Lipid composition of safflower seed oil: The lipid composition of safflower seed oil has been determined according to method DGF-C-VI5b(02)12. Briefly, about 100 mg of sample material were weighed within× 0.1 mg into a 10 mL volumetric flask and filled up to the mark with tetrahydrofuran (THF). Then the flask was placed into a ultrasonic bath for about 5-10 min to ensure the complete dissolving of the sample. Finally 20 μL of the solution was injected directly onto 2×Plgel columns, 5J1m, 100 A, 300×7.5 mm tempered to 40×0.1°C by an oven. As mobile phase tetrahydrofuran stabilized with 250 mg kg–1 BHT was used with a flow rate of 1.0 mL min–1. The analytes were detected by an RI detector.

Preparation of safflower seeds extracts
Ultrasonic extraction method (USE): For the extraction of phenolic compounds from plant materials by ultrasonic extraction 2 g of dried ground material were treated by ultrasonic two times with 50 mL methanol/water (60:40, v/v) at 50°C for 15 min according to Taga et al.13. After centrifugation the solvent phases were combined and then the solvent was evaporated to dryness under vacuum at 40°C using a rotary evaporator. The dry residue was weighed.

Accelerated solvent extraction method (ASE): Accelerated solvent extraction of safflower seeds was done by using an automated extraction system (Model ASE 200, Dionex, Germany). The system was set for the control of extraction parameters, such as temperature, pressure, extraction time and volume of solvent. Two grams of the ground seeds were heated-up for 6 min, the samples were extracted for 10 min at a pressure of 6.67 Mpa and 40°C with methanol/water (60:40, v/v) at four successive cycles. After finishing the extraction, the extract was combined with 15 mL petroleum ether in a separation funnel to remove lipid compounds. The aqueous phase was given into round flask and the solvent was evaporated under vacuum at 40°C using a rotary evaporator. The dry residue was weighed.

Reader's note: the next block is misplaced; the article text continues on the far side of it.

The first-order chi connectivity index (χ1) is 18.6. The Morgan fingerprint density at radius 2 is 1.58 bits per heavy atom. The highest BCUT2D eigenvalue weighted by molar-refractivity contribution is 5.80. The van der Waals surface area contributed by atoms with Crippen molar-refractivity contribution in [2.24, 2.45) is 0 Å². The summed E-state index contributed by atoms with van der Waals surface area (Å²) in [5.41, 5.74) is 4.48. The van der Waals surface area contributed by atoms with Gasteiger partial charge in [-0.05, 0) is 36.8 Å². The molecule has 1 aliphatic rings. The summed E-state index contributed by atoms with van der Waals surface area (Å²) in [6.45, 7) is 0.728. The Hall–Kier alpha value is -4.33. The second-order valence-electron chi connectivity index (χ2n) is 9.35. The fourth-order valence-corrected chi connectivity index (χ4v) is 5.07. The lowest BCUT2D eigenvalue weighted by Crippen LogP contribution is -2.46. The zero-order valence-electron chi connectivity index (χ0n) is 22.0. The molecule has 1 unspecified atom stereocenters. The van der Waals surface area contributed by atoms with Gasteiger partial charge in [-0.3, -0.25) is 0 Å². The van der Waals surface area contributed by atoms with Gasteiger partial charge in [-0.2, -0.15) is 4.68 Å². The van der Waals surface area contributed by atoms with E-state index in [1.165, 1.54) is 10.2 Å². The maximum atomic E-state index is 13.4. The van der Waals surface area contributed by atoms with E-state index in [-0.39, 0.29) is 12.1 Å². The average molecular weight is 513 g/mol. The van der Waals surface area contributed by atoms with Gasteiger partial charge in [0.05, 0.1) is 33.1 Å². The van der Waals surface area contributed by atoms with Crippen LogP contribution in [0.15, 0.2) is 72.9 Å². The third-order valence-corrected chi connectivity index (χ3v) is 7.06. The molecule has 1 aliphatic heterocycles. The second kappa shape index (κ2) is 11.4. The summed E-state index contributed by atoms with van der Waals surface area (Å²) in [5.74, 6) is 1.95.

Shaking extraction procedure: Two grams of safflower seed were used to extract the phenolic compounds by a simple shaking process. Ground seeds were extracted using methanol/water (60:40, v/v) by shaking for 24 h at room temperature. The solution was given into a round flask after centrifugation and the residue was extracted using methanol/water (60:40, v/v) by shaking for additional 1 h twice. Then the extracts were combined and the volume was reduced until about 10 mL under vacuum at 40°C. The solution was transferred into a separation funnel and the round flask was washed firstly with 15 mL methanol/water (60:40, v/v) and secondly with 15 mL petroleum ether to remove residual lipids. Then the solvent was evaporated to dryness under vacuum at 40°C using a rotary evaporator. The dry residue was weighed.

Preparation of safflower flower extracts: Sample extracts were obtained by stirring 0.2 g of dry safflower flower powder with 6 mL of methanol/water (60:40, v/v) for 30 min at 120 rpm using a magnetic stirrer plate. Extract obtained was kept for 24 h at 4°C, filtered through a Whatman No. 4 filter paper and freed of solvent under reduced pressure at 40°C, using a rotary evaporator. The dried crude concentrated extracts were stored at -20°C until used for analyses. The additional two extraction procedures were done for safflower flower extraction (ASE and ultrasonic extraction) with 0.2 g of material each as mentioned above for safflower seeds.